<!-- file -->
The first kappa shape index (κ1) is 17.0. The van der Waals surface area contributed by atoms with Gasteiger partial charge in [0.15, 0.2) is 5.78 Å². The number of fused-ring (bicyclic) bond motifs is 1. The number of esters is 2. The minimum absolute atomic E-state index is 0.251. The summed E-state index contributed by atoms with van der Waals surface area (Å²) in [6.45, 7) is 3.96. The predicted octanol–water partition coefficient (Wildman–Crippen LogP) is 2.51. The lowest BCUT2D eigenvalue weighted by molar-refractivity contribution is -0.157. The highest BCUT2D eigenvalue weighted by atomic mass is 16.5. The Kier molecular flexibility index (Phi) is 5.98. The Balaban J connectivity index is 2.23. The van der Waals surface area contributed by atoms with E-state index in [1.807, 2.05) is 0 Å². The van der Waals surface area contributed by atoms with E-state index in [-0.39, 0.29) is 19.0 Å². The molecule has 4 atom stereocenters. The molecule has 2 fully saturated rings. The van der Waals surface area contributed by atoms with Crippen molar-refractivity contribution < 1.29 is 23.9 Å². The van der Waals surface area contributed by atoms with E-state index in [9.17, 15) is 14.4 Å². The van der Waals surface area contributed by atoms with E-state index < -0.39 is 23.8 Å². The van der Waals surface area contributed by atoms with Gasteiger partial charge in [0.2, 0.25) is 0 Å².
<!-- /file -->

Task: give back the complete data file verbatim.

The first kappa shape index (κ1) is 17.0. The van der Waals surface area contributed by atoms with Gasteiger partial charge in [0.15, 0.2) is 5.78 Å². The number of fused-ring (bicyclic) bond motifs is 1. The number of esters is 2. The minimum absolute atomic E-state index is 0.251. The summed E-state index contributed by atoms with van der Waals surface area (Å²) in [6.45, 7) is 3.96. The predicted octanol–water partition coefficient (Wildman–Crippen LogP) is 2.51. The lowest BCUT2D eigenvalue weighted by molar-refractivity contribution is -0.157. The highest BCUT2D eigenvalue weighted by atomic mass is 16.5. The Kier molecular flexibility index (Phi) is 5.98. The Balaban J connectivity index is 2.23. The van der Waals surface area contributed by atoms with E-state index in [1.807, 2.05) is 0 Å². The van der Waals surface area contributed by atoms with E-state index in [-0.39, 0.29) is 19.0 Å². The molecule has 4 atom stereocenters. The molecule has 2 fully saturated rings. The van der Waals surface area contributed by atoms with Crippen molar-refractivity contribution < 1.29 is 23.9 Å². The van der Waals surface area contributed by atoms with E-state index in [9.17, 15) is 14.4 Å². The van der Waals surface area contributed by atoms with E-state index < -0.39 is 23.8 Å². The van der Waals surface area contributed by atoms with Gasteiger partial charge in [0.2, 0.25) is 0 Å².